BLT: January 2017


Feature Articles

Business & Corporate

How Can U.S. and Non-U.S. Lawyers Work Together to Improve Opinion Practice in Cross-Border Transactions?

The practice of giving closing opinions to nonclients (so-called third-party legal opinions) has spread beyond the United States, but the absence of a shared conceptual framework among different jurisdictions often gives rise to misunderstandings when it comes to negotiating opinions in cross-border transactions. Where would it be helpful to establish some degree of uniformity? While striking the right balance between uniformity and respect for national practices is critical, and there are many substantive and procedural differences between countries, understanding those differences and, ideally, promoting some measure of convergence where consistent with the legal regime of the opinion giver would be a worthwhile exercise.

Business & Corporate

A Debate: Is the Delaware Appraisal Rights Remedy in Need of Repair?

In his remarks delivered at the 2016 Delaware Business Law Forum, Norwitz argues that the Delaware legislature should eliminate the artificial and socially destructive phenomenon of appraisal arbitrage by amending section 262 of the Delaware General Corporation Law to specify that only shareholders on the record date who can demonstrate that their shares were not voted in favor of the transaction are eligible for appraisal.


Business & Corporate

KEEPING CURRENT: Supreme Court Confirms Broad Reach of Insider Trading Liability

On December 6, 2016, the Supreme Court issued its decision in Salman v. United States, clarifying the personal benefit standard of insider trading under the federal securities laws. In resolving what it called a “narrow” issue, the court reaffirmed the long-standing “guiding principle” of Dirks v. SEC that disclosing nonpublic material information to a “trading relative or friend,” even without any showing of pecuniary or tangible gain to the tipper, can give rise to criminal insider trading liability.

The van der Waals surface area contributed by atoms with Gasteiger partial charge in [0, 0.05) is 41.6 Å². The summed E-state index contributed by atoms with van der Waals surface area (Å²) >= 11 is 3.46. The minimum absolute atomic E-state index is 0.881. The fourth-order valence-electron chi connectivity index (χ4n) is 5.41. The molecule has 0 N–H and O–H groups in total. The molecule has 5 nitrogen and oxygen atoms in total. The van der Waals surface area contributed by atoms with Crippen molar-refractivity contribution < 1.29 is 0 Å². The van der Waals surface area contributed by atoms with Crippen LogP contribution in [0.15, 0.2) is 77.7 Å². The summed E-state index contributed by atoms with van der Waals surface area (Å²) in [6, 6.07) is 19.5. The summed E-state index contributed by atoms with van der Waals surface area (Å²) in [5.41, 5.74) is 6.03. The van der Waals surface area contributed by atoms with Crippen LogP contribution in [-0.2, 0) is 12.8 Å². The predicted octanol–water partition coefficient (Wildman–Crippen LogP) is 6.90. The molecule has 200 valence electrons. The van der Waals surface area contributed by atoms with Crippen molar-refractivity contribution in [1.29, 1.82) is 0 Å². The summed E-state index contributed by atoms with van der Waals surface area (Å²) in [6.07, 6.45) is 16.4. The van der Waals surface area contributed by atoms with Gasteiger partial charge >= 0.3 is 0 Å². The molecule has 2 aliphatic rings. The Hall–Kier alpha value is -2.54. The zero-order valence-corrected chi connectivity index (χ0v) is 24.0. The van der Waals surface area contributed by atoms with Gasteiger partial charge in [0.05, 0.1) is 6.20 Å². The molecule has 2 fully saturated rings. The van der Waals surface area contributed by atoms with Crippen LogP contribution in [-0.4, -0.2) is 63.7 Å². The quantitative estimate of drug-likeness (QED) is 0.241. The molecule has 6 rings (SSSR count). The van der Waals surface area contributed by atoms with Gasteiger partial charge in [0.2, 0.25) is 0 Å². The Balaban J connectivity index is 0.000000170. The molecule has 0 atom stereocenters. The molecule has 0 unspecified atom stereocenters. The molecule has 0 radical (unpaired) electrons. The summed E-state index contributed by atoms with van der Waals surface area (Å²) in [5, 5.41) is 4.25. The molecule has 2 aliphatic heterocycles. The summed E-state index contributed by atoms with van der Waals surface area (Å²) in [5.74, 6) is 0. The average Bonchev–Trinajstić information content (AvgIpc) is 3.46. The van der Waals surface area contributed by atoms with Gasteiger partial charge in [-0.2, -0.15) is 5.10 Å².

Business & Corporate

MEMBER SPOTLIGHT: An Interview with Lynne Barr

Fresh out of law school, in 1976, Lynne Barr joined the Board of Governors of the Federal Reserve System as a staff attorney. Barr is now one of the premier lawyers in the consumer financial services field. Over the years, she’s been very active in the ABA, serving as Chair of the Consumer Financial Services, Chair of the Business Law Section, a delegate to the House of Delegates, and former Editor-in-Chief of The Business Lawyer, among other roles. She has been recently nominated by the Business Law Section to serve on the Board of Governors of the ABA. She’s just retired as a partner at Goodwin Procter and now serves of counsel.